Wednesday, October 8, 2014

More Fascinating People and a Trip to Carlingford

This old bucket sat in the bay at Carlingford.
This is not a toy.
The conversation has been swirling tonight. Joy Carroll, the New Zealander who is working on the farm, brought home her Irish boyfriend, a bright bohemian named Kenny Martin from Narrowwater Castle, about 20 or so miles south of the farm.

Kenny grew up during the most recent troubles, one of those who thought the bombings and killings in Northern Ireland were normal. He says almost all the family violence took place in Belfast because of the proximity of the Catholics ("I'm no longer practicing that") and Protestants. There are/were walls separating them throughout the city, but they didn't stop the violence.

Sonya at the castle door.
Kenny heard about British soldiers storming into nearby houses and rousing families into the street. "It grew old eventually, but at first it was exciting," he says. He didn't want to say a lot for general circulation because "I'm a private person," but the war left scars on many people like Kenny, a man who has overcome it to a great degree. He's an easy-going, talky, fun-loving man who makes fun of the fact that he's short. And he has a serious political side that I like a lot.

Kenny trains people in the forest ("climbing trees, that sort of thing") and is a personal trainer and a festival music professional. He went to art college and is a vegan, one who stood toe to toe with Sonya talking about GMOs and knowing a great deal about them.

Victoria, whom I mentioned earlier, sat with me for a while and talked of becoming interested in creative writing, especially the short story. She gave us the name of a friend who lives in Paris, very close to where we will be staying, and says the friend will get us inside the culture. I like Victoria. She's smart, free and lives life her way. She seems balanced and happy.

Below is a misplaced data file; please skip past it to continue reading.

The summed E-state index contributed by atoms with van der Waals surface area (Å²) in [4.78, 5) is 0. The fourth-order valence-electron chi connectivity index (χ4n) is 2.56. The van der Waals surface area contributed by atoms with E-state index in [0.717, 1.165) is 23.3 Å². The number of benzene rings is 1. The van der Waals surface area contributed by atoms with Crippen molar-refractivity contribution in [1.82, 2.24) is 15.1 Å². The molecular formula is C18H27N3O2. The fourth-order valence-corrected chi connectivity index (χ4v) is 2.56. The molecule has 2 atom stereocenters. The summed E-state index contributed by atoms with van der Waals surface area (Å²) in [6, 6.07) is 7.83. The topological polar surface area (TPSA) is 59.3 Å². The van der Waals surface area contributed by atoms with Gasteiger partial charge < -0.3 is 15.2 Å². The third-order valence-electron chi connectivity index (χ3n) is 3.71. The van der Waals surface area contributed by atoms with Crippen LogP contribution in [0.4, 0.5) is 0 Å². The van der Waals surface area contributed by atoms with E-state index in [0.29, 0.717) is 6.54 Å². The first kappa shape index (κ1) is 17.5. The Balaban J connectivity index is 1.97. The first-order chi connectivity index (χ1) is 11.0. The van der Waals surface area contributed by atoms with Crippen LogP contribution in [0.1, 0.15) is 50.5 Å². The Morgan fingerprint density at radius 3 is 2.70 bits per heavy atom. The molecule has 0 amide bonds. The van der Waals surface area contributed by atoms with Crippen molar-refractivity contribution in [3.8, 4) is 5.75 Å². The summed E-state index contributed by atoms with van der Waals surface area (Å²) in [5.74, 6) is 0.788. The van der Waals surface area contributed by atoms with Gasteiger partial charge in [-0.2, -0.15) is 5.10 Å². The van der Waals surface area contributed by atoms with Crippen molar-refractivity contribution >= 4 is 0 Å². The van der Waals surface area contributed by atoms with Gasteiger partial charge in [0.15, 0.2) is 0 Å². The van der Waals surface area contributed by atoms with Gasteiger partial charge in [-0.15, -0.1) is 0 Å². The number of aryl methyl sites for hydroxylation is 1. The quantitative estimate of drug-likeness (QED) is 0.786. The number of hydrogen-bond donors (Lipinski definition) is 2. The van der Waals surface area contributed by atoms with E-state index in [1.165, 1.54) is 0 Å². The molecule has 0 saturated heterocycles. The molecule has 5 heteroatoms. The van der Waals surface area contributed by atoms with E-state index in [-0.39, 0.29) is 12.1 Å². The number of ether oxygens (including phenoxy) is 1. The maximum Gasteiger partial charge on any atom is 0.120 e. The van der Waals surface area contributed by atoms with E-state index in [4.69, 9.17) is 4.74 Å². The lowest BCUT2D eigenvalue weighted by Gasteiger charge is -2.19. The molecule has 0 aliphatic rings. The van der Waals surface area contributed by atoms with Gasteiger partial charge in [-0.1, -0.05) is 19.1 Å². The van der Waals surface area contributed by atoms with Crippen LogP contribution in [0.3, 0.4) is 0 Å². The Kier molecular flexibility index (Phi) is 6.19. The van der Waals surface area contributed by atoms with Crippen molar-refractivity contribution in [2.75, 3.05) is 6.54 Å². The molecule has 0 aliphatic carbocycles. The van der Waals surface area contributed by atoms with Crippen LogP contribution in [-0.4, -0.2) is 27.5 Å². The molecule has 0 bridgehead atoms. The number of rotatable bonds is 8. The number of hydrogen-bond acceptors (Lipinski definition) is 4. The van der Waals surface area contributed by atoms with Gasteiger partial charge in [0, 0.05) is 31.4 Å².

Earlier today Sonya and I ventured down to a little village on the peninsula south of here called Carlingford. It's small, charming and has what Ireland believes is one of its great pubs if the awards on the wall are telling. It's P.J. O'Hare's and we had lunch there. The food was grand, the rain hard and steady and the fire warm. I now have a lasting impression of a real pub.

One of the highlights of the walk through Carlingford was a stop at the Carlingford Castle, built in
Love this business name.
1200 and host to King John (Magna Carta John) in 1210 for three days. The bay was sprinkled with boats and made for some nice photography.

Boutique, not a bar.
The ride down and home was, of course, an adventure. This time, we got lost on a tiny road (and "tiny road" in Ireland is the norm, but this was ridiculous). Sonya negotiated, I fretted and I think we could both have used a four-pound Valium by the end of the day.

When we got home, I took a nap. I needed it. All this fun is exhausting.
Pampa at the castle with Sonya on his shoulder.
Beautiful downtown Carlingford.
Carlingford Castle is 814 years old. 
Colorful trawler with the village behind.
I'm a sucker for pretty flowers.

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